The poetic legacy of Rod Jellema continues to thrill and excite his readers/listeners as they respond to the weaving of the magic of his words.
When award-winning poet Rod Jellema reads his poetry, forget ever saying “I don’t like poetry, I don’t understand it.”
His impromptu poetry reading at the new Book Nook & Java Shop made believers in the glory, power, and fun use of words that can enrich our existence.
Jellema, professor of English emertius at the University of Maryland who has a home in Montague, has been writing poetry for 40 years. His nine poems recited at the Book Nook reading ranged from the most basic, including the heritage of cows that produced the milk of his Holland boyhood, to the profundity of tying Plato’s “Republic” and the concept of civilization to the discovery of how someone 9,000 years ago, took a crane’s hollow wing bone to make a flute.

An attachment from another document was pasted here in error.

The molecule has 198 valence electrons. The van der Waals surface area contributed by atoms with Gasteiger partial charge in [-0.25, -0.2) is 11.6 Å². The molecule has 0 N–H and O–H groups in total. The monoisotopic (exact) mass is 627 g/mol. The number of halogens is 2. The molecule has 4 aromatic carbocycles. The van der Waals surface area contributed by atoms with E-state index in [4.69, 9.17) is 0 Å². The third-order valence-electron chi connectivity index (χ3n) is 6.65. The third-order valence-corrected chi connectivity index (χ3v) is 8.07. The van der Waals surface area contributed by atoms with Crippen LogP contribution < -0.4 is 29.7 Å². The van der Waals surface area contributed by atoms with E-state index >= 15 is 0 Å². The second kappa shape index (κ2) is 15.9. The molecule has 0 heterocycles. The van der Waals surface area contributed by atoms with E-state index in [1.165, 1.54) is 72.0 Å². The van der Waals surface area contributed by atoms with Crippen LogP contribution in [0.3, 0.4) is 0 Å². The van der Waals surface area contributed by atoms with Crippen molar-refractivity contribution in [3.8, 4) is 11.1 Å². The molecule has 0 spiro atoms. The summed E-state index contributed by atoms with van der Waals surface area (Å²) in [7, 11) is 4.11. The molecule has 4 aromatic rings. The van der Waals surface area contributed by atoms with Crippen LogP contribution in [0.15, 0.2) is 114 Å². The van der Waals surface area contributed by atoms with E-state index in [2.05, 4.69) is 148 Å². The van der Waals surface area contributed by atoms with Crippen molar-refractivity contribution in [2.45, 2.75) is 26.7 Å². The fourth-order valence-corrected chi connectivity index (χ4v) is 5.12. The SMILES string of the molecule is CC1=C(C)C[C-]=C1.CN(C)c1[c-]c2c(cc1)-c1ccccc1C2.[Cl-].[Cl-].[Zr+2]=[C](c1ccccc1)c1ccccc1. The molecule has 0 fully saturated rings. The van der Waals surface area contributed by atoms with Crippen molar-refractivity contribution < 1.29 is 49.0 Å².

You have to realize that Jellema is a superb reader of poetry. In a current world where the actual reading of just a complete sentence can be called into question, Jellema describes poetry as “it is sounds as ‘read‘ more by the ear than the eye. It is how the poet translates an idea into marks on a page that eventually mean something.”
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